Friday, September 5, 2008

Writing, Politics, and the Great Pumpkin


When I was a kid, I used to watch It's the Great Pumpkin, Charlie Brown on television every year around Halloween. I thought the shows were fun and I loved the jazzy piano music by Vince Guaraldi. In fact, whole seasons of my life as a child seem to be set to the Guaraldi music.

But what I didn't realize at the time was that I was also learning some important philosophy from the Peanuts gang. Some of it was common-sensical, like the admonition to stay away from kite-eating trees and beware of Lucy with a football. And some was good advice for getting along with people; advice quite useful to a child with undiagnosed broader autistic phenotype.

I have had cause to consider this sterling piece of advice from Linus in the past few weeks, as I have started a GA in the UNM College of Education Graduate Writing Center:

Linus: There are three things I have learned never to discuss with people: religion, politics, and the Great Pumpkin.
(From: It's the Great Pumpkin, Charlie Brown and quoted on Wikipedia).

Only I think that in the "Arts" parts of the College of Arts and Sciences Linus needed to amend his advice to say "politics that's not on the far left." And I imagine that since one can discuss almost anything else, including deviant sexual practices, the Great Pumpkin is probably not off limits, although religion--at least the western ones--are.

What is interesting about my experience outside of science, is that I am not a conservative. I am neither "paleo" nor "neo", but my views also cannot be defined by the current understanding of the word "liberal." I find the two-party, tennis-court-congress definitions of left and right as restrictive as a straight jacket. My political stances are probably best defined as libertarian with a small "l".

But what I have discovered is that what passes for political discussion in the Liberals Arts is not reasoned argument, or concerned discussion, but rather a frantic mission: define and destroy any idea that does not agree with the TRUTH. And Truth here is defined as something to the left of FDR. In this atmosphere, even asking reasonable questions causes the defenders of the doctrine of Republican Evil and Democratic Socialist Righteousness to start shouting.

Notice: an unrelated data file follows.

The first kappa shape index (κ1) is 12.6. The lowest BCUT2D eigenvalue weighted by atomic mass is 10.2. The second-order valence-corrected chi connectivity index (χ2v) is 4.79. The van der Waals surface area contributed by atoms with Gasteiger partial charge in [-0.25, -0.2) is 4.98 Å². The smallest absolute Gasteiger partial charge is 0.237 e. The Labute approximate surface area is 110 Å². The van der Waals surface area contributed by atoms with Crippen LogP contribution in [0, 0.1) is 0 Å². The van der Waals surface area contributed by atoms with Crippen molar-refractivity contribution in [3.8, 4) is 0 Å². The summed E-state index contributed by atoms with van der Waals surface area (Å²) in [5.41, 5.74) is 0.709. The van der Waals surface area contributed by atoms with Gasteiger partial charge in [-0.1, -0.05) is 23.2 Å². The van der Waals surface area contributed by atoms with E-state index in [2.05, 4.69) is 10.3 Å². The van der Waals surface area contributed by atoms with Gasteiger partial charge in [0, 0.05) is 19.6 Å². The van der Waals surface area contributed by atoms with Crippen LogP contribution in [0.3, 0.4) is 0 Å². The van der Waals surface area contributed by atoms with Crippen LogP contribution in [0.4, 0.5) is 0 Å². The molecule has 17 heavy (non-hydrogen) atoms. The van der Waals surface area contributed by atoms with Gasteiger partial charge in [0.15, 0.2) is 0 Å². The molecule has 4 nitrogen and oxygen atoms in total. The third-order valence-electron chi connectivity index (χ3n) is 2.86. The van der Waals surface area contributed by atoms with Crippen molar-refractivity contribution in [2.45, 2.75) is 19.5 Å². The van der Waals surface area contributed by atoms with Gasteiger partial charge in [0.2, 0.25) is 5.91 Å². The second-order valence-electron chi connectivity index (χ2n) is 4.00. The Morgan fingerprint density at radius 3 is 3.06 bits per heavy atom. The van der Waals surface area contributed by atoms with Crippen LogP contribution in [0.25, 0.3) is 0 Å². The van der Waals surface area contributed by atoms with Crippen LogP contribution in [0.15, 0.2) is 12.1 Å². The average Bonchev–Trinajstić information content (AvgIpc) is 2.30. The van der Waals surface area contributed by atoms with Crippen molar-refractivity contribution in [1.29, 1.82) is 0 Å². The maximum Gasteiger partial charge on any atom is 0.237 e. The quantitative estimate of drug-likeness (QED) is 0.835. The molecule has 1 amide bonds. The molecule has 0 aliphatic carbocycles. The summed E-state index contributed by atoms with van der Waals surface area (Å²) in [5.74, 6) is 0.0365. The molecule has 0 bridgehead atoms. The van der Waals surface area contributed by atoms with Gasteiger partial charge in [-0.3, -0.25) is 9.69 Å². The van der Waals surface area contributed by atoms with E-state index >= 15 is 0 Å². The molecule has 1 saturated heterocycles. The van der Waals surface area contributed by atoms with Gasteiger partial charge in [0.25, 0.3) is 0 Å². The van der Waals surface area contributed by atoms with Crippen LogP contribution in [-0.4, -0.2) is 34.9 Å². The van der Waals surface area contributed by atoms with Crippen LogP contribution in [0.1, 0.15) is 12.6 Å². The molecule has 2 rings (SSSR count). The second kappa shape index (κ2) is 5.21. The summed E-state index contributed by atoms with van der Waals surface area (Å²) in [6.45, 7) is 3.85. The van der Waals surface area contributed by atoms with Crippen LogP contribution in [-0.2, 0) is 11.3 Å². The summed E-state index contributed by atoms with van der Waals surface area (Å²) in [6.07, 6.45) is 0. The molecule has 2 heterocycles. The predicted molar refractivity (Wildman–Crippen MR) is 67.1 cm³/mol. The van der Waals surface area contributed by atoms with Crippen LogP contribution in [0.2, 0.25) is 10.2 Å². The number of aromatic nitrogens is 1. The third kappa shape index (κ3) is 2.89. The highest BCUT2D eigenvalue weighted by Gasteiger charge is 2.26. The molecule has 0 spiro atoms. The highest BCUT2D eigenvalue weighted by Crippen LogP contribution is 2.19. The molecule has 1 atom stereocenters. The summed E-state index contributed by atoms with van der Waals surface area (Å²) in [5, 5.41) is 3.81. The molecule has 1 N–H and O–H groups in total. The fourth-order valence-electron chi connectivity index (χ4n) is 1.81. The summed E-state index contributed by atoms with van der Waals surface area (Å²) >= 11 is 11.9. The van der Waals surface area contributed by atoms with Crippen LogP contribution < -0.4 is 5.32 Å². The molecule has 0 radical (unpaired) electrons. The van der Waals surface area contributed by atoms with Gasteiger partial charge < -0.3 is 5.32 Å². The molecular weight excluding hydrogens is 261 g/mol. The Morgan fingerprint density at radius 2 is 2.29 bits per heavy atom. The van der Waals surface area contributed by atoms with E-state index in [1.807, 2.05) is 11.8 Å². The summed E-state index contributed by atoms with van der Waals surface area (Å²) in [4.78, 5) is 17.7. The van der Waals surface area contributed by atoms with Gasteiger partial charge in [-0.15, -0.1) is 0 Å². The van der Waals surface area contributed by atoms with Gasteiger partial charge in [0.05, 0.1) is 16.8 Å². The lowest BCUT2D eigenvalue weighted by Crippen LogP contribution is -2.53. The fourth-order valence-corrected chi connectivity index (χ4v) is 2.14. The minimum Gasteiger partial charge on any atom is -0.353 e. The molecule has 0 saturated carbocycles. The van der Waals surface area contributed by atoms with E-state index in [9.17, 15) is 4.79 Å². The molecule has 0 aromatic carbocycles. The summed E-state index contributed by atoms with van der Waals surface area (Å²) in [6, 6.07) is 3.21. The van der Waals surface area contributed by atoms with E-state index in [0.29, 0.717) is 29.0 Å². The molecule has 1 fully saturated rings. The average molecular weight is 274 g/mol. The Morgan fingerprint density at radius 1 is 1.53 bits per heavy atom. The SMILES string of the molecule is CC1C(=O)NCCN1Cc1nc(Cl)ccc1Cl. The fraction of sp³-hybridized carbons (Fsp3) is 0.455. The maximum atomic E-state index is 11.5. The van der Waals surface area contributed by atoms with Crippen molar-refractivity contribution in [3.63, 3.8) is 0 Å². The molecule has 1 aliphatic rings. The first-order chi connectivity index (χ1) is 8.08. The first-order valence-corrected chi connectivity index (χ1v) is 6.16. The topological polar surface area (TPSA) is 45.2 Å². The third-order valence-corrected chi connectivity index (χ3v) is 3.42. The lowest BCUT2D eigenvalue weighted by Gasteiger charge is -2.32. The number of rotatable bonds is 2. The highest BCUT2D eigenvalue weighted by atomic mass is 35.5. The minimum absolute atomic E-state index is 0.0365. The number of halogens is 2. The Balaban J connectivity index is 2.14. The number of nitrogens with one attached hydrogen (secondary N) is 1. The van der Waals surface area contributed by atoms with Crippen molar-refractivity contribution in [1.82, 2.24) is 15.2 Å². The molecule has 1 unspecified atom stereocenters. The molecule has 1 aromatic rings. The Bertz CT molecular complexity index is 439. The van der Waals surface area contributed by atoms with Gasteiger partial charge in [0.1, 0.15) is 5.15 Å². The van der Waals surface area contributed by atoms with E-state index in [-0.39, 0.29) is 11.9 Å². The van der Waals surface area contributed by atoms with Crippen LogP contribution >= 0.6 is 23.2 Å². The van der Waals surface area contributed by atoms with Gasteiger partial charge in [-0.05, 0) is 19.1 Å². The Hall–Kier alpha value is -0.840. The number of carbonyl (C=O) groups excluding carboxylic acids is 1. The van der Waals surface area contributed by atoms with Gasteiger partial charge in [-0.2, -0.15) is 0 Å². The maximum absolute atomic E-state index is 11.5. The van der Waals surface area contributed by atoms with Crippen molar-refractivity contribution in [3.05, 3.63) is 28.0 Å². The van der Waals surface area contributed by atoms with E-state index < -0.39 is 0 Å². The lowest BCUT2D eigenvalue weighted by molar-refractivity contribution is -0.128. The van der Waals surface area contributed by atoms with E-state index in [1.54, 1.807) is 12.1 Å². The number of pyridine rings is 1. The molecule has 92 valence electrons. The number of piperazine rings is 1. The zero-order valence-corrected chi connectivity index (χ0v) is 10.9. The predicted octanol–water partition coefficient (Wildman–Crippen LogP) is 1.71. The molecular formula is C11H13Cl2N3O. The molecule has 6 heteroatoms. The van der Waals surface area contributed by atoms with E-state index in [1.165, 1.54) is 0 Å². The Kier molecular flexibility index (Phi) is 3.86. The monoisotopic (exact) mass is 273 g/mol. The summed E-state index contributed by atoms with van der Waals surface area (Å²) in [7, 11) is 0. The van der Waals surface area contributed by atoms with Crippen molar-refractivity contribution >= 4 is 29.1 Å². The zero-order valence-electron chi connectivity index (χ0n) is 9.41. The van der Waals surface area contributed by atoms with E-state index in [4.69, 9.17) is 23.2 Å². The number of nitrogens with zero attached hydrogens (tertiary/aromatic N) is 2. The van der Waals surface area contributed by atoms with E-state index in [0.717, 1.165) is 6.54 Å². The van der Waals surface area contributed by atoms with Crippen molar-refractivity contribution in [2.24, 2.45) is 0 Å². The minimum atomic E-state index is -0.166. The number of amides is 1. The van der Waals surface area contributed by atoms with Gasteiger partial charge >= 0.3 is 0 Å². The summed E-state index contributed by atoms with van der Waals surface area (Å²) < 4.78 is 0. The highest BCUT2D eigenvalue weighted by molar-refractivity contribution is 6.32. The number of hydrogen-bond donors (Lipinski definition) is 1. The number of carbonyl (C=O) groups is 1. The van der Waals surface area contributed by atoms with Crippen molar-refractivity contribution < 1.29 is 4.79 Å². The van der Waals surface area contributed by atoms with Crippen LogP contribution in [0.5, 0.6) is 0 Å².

For example, in a discussion of the coming storm in unfunded government obligations (Social Security and Medicare), I asked a question: "Where will the money come from?" Simultaneously I had the righteous indignation of three people shouting at once:

"Where are you getting your information!" (I had said that G3 books are not reported to the public).
"Why in my country (Brazil) we take care of everybody!" (If I could have gotten a word in edgewise I'd have asked about their deficit and how much monetary and defense aid they get from the US).
"People are going to have to work more and pay more taxes!" (If I could have gotten a word in edgewise I'd have asked what this person--who is old enough to know better--thinks will happen when our children are paying taxes so high that it is no longer worth it for them to work).

The hullabaloo would have been downright funny except for the sensory-overload feeling I was getting. It was a classic attempt to herd me into the Vision of the Anointed. There was no way to reasonably answer their arguments because there was no way they were going to let me finish a sentence, let alone a complete thought. However, I did have the chance to make two observations about this behavior that will serve me well in the future.

The first is that when people have the TRUTH with a capital "T," they will place you into one of two categories: 'with us' or 'against us.' And there is no straying from these positions. If, for the sake of argument, a person supports gun rights, then she must also be for the death penalty, and against the environment. This need for polarity on the part of the ideologues extends right down to where a person lives. If a citizen lives in a rural area, then that person just has to be poor, white, and "clinging to god and guns."